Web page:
• Monitor Processes, Materials, or Surroundings
  • Monitoring and reviewing information from materials, events, or the environment, to detect or assess problems.
  • Identifying Objects, Actions, and Events
  • Identifying information by categorizing, estimating, recognizing differences or similarities, and detecting changes in circumstances or events.
  • Communicating with Supervisors, Peers, or Subordinates
  • Providing information to supervisors, co-workers, and subordinates by telephone, in written form, e-mail, or in person.
  • Controlling Machines and Processes
  • Using either control mechanisms or direct physical activity to operate machines or processes (not including computers or vehicles).
  • Getting Information
  • Observing, receiving, and otherwise obtaining information from all relevant sources.
  • Performing General Physical Activities
  • Performing physical activities that require considerable use of your arms and legs and moving your whole body, such as climbing, lifting, balancing, walking, stooping, and handling of materials.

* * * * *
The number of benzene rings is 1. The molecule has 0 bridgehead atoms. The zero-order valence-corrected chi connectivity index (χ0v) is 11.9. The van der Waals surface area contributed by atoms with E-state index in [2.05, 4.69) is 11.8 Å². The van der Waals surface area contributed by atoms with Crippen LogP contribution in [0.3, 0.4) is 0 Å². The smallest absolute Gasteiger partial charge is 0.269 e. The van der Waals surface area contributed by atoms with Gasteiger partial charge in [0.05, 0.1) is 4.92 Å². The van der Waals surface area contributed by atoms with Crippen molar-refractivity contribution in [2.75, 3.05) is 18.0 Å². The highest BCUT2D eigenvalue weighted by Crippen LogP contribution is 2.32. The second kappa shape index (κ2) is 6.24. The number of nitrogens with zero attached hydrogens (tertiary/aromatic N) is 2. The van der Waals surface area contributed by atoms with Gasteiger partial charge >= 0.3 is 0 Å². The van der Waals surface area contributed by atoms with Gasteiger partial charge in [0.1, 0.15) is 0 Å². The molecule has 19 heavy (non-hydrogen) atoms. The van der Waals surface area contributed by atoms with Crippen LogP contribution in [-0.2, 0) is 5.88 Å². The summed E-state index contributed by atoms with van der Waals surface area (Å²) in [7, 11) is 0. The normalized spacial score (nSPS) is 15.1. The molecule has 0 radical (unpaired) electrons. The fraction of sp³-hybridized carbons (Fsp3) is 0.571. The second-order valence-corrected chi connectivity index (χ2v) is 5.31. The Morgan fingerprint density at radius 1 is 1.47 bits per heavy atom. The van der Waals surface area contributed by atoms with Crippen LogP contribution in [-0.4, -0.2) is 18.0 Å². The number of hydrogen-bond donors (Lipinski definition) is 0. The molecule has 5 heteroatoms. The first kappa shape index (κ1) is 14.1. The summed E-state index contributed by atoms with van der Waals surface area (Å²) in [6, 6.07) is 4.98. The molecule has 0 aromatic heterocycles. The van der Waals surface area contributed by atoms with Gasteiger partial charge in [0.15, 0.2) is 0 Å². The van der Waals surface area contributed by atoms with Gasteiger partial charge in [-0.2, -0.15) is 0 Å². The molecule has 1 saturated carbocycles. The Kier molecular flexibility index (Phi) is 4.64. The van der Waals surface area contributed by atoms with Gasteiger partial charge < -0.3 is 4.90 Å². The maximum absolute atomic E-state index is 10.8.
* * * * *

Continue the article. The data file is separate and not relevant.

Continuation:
• Handling and Moving Objects
  • Using hands and arms in handling, installing, positioning, and moving materials, and manipulating things.
  • Repairing and Maintaining Mechanical Equipment
  • Servicing, repairing, adjusting, and testing machines, devices, moving parts, and equipment that operate primarily on the basis of mechanical (not electronic) principles.

Interests

  • Realistic
  • Realistic occupations frequently involve work activities that include practical, hands-on problems and solutions. They often deal with plants, animals, and real-world materials like wood, tools, and machinery. Many of the occupations require working outside, and do not involve a lot of paperwork or working closely with others.
  • Second Interest High-Point
  • Secondary-Cutoff/Rank Descriptiveness
  • Conventional
  • Conventional occupations frequently involve following set procedures and routines. These occupations can include working with data and details more than with ideas. Usually there is a clear line of authority to follow.
  • Investigative